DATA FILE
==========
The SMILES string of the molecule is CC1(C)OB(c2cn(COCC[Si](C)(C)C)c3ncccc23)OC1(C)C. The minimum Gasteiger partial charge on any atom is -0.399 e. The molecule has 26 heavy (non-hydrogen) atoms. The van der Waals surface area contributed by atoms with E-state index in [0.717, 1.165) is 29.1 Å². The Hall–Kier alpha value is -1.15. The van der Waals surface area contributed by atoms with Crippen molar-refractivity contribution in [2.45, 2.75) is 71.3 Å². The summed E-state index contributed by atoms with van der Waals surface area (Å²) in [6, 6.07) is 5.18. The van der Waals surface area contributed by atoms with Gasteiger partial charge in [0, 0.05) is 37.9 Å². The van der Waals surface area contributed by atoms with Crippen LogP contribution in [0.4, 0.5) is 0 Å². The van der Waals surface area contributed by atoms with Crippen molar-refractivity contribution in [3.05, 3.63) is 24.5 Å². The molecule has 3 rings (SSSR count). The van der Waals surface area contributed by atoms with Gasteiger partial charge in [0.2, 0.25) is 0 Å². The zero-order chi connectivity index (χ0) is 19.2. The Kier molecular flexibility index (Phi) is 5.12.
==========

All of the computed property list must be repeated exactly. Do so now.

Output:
The SMILES string of the molecule is CC1(C)OB(c2cn(COCC[Si](C)(C)C)c3ncccc23)OC1(C)C. The minimum Gasteiger partial charge on any atom is -0.399 e. The molecule has 26 heavy (non-hydrogen) atoms. The van der Waals surface area contributed by atoms with E-state index in [0.717, 1.165) is 29.1 Å². The Hall–Kier alpha value is -1.15. The van der Waals surface area contributed by atoms with Crippen molar-refractivity contribution in [2.45, 2.75) is 71.3 Å². The summed E-state index contributed by atoms with van der Waals surface area (Å²) in [6, 6.07) is 5.18. The van der Waals surface area contributed by atoms with Gasteiger partial charge in [0, 0.05) is 37.9 Å². The van der Waals surface area contributed by atoms with Crippen LogP contribution in [0.4, 0.5) is 0 Å². The van der Waals surface area contributed by atoms with Crippen molar-refractivity contribution in [3.05, 3.63) is 24.5 Å². The molecule has 3 rings (SSSR count). The van der Waals surface area contributed by atoms with Gasteiger partial charge in [0.2, 0.25) is 0 Å². The zero-order chi connectivity index (χ0) is 19.2. The Kier molecular flexibility index (Phi) is 5.12.